Darren sat down on the bottom bunk, realizing that their plans had been waylaid by self-serving, loud-mouth, social leper Geils Woodbury. They had been careless, too, however. They should have left days ago, striking camp in a remote corner of the tropics somewhere. Five miles north of America’s second largest city hadn’t been the wisest choice for a base.

The left ear began to ring. Then the right. Darren leaned against the wall and closed his eyes, praying the headache wouldn’t knock him out again. It came slowly like a sinking blade obstructed by bone. He squeezed his fists, tears coming to his eyes. He took in short ragged breaths and hoped he didn’t draw attention while Tony and Geils continued to bitch at one another. Then the pain in his head began to roll away, until a moment later, he felt nothing. The withdrawals were weakening, he noticed with relief, but he knew eventually he would have to plug into his Dragonstar again. To get his fix.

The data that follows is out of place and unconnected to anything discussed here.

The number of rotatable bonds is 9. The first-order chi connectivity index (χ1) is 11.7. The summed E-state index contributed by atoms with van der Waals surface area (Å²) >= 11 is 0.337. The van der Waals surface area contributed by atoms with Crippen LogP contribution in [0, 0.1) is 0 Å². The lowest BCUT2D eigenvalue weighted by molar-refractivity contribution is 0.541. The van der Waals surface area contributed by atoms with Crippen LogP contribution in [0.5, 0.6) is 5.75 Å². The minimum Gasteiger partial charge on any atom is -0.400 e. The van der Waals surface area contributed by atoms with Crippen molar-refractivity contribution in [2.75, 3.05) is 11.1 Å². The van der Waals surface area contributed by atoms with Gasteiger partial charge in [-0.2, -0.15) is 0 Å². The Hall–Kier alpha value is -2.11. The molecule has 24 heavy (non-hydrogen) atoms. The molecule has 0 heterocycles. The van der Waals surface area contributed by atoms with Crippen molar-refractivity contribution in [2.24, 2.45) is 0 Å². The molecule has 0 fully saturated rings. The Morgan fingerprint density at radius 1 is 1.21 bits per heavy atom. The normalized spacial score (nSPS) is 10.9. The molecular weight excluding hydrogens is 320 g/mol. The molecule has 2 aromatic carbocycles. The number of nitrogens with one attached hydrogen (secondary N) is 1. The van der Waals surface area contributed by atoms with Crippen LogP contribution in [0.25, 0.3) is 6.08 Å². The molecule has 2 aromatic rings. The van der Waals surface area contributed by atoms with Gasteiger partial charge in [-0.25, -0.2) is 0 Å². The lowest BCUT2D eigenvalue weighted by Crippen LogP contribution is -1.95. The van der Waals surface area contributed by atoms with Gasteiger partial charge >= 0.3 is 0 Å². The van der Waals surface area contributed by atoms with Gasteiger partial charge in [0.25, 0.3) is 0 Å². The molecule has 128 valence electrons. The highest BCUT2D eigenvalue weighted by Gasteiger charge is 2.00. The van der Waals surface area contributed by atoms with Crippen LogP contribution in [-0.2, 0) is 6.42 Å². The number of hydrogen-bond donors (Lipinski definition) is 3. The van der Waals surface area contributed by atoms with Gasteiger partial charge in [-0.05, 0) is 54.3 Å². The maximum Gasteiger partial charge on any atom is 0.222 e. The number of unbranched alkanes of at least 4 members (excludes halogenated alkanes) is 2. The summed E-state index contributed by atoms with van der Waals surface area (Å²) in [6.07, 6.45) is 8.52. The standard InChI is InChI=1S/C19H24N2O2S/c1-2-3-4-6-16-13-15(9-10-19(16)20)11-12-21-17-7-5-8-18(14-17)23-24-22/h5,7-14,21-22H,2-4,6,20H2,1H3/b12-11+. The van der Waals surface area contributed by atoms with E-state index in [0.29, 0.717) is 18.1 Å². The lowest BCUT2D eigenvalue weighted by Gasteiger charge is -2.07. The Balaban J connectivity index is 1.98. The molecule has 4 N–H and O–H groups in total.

Darren jumped back into the argument. “Shut up, Geils. We’re screwed because of you.”

“Excuse me,” Towsley said through the ceiling speaker. “If you boys are not in the mood for questions, then we might as well escort Darren to the lab and get his analysis out of the way. Our medical staff would like to perform some tests.”

“You guys just unplugged me an hour ago!” Darren shouted. “What kind of tests?”

“Blood and urine analysis. EKG. PET and MRI, too.”

“Don’t forget the spinal tap,” Tony said.

“Say what?” Darren asked.

A wry grin came to Tony’s face, one that said I got a secret to tell you, pal. He turned around and lifted his shirt tail to reveal a large gauze patch on his lower back.